Preliminary Freeport municipal budget shows $366K shortfall for fiscal 2011

  • Mail this page!
  • Delicious
  • 0

FREEPORT — Town Manager Dale Olmstead and Finance Director Abbe Yacoben presented the Town Council with a preliminary overview of the 2011 municipal budget last week.

On Jan. 26, Olmstead told the council that town departments have been doing more work with fewer employees. In Town Hall, more than 100 hours and nearly three full-time positions have been reduced and duties have increased, he said.

Olmstead said the recycling department has been reduced from six to four days a week, and the Public Works Department has been stretched because the state has returned 14.5 miles of roads – 17.5 percent of total maintenance miles – to the town to maintain, pave and plow.

In the Police Department, Olmstead said, personnel has not increased in 10 years, although the severity and frequency of crimes have increased 30 percent. In addition, a detective position had to be created out of current staffing, he said, and duties have shifted to avoid overtime costs.

At the library, circulation has increased 56 percent since 1998, creating increased workload and hours. The Fire and Rescue Department has also taken on more responsibilities, he said.

Financially, Yacoben said, there could be a $366,000 reduction in the general fund for fiscal year 2011.

She said there is a nearly $339,000 projected revenue loss from state revenue sharing, tree growth funds, road assistance and the town’s investment income. Energy costs of $50,000 are also expected as unleaded, diesel, propane, heating oil and natural gas prices fluctuate.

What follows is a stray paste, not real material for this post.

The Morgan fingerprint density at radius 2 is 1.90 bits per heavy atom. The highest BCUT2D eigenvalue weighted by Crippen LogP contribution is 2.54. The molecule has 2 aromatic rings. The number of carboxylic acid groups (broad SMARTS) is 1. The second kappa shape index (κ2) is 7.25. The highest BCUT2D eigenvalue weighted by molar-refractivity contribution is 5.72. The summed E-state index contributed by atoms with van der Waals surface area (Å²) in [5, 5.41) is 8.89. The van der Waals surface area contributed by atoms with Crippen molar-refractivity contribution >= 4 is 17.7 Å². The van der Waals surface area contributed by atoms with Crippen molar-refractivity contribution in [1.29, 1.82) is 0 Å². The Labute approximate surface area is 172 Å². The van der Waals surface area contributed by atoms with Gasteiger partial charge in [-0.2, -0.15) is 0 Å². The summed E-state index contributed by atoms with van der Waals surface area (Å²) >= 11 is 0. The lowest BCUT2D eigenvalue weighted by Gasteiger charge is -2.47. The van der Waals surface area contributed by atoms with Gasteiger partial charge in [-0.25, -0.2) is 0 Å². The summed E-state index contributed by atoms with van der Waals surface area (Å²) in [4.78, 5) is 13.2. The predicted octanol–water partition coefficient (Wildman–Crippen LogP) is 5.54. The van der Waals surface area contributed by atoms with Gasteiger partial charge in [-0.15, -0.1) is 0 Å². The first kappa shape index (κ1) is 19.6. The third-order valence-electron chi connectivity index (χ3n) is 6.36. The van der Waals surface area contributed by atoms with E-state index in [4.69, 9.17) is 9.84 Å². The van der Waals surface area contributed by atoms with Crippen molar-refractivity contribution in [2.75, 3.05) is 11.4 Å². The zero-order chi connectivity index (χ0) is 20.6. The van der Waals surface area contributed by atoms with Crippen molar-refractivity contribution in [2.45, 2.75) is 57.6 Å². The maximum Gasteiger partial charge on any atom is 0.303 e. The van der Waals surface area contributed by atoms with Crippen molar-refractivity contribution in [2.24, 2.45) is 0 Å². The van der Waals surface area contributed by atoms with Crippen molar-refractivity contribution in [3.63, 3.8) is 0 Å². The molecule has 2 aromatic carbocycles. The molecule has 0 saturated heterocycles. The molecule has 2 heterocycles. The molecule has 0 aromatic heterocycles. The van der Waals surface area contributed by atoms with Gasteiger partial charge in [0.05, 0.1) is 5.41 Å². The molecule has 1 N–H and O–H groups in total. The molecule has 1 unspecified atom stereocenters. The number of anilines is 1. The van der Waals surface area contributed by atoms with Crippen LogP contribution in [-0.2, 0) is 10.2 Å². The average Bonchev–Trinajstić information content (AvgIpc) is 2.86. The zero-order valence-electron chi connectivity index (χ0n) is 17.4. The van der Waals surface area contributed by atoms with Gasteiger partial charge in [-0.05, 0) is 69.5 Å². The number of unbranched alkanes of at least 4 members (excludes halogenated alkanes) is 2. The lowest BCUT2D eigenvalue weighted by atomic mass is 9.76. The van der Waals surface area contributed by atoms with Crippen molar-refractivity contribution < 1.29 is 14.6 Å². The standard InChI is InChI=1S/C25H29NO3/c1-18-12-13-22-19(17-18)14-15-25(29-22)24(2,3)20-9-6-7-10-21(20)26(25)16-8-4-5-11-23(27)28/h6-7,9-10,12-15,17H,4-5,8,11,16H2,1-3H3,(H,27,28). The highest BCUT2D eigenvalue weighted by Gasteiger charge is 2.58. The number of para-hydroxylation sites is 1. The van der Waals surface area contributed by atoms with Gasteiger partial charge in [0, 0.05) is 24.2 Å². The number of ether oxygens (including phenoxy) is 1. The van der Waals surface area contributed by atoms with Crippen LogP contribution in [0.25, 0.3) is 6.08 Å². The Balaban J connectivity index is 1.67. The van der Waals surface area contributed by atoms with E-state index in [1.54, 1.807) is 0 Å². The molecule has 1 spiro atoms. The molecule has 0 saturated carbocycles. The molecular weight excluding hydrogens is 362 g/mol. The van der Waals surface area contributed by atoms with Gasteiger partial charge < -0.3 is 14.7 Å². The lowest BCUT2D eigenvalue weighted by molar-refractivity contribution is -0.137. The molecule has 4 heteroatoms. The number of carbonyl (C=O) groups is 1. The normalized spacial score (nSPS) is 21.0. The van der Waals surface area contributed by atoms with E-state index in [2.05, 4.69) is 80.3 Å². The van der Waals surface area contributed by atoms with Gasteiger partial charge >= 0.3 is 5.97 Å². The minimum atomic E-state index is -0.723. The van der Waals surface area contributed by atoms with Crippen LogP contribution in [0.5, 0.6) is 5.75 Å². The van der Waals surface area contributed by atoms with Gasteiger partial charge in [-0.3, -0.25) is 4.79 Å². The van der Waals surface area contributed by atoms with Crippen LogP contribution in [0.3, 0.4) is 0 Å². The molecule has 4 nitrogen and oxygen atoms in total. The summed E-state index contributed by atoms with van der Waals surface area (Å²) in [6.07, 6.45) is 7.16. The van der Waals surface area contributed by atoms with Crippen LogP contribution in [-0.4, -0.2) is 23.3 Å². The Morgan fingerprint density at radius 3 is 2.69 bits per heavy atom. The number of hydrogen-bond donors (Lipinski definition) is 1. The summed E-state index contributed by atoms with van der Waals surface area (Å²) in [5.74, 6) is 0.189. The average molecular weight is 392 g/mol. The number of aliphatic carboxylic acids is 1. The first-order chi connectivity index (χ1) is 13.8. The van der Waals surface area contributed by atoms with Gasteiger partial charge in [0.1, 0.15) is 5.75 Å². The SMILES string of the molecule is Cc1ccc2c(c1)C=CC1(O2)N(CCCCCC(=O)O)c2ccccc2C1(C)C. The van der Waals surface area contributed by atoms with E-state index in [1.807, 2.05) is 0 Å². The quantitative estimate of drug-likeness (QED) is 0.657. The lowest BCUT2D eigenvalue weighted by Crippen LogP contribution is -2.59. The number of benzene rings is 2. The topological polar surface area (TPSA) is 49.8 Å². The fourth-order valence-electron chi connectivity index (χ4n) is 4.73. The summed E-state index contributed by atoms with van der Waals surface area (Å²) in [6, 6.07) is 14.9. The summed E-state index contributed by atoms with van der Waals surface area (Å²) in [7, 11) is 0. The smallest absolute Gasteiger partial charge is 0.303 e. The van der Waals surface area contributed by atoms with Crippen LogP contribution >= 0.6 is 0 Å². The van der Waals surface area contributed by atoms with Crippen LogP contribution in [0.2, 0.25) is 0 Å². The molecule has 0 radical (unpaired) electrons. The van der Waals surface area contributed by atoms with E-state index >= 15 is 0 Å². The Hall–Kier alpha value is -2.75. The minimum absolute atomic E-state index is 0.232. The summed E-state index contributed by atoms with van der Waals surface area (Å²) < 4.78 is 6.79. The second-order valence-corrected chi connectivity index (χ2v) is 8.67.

But she said the town hopes to restore $281,000 in employee wages and benefits that were lost this year because of town-wide furlough days and an employee pay freeze.

While routine debt service reduction and building permits for high-end houses and new business opportunities could generate about $254,000, and other revenue possibilities could generate $35,000, Yacoben said. the town would still be $366,000 in the red.

She said the $366,000 deficit would increase the property tax rate, by about 7 percent to $3.34 per $1,000 of assessed value.

“We need to be creative and look at all options,” Yacoben said. “There are good ideas circulating about how to best handle the reductions. We will continue to work on this budget.”

Amy Anderson can be reached at 781-3661 ext. 110 or [email protected]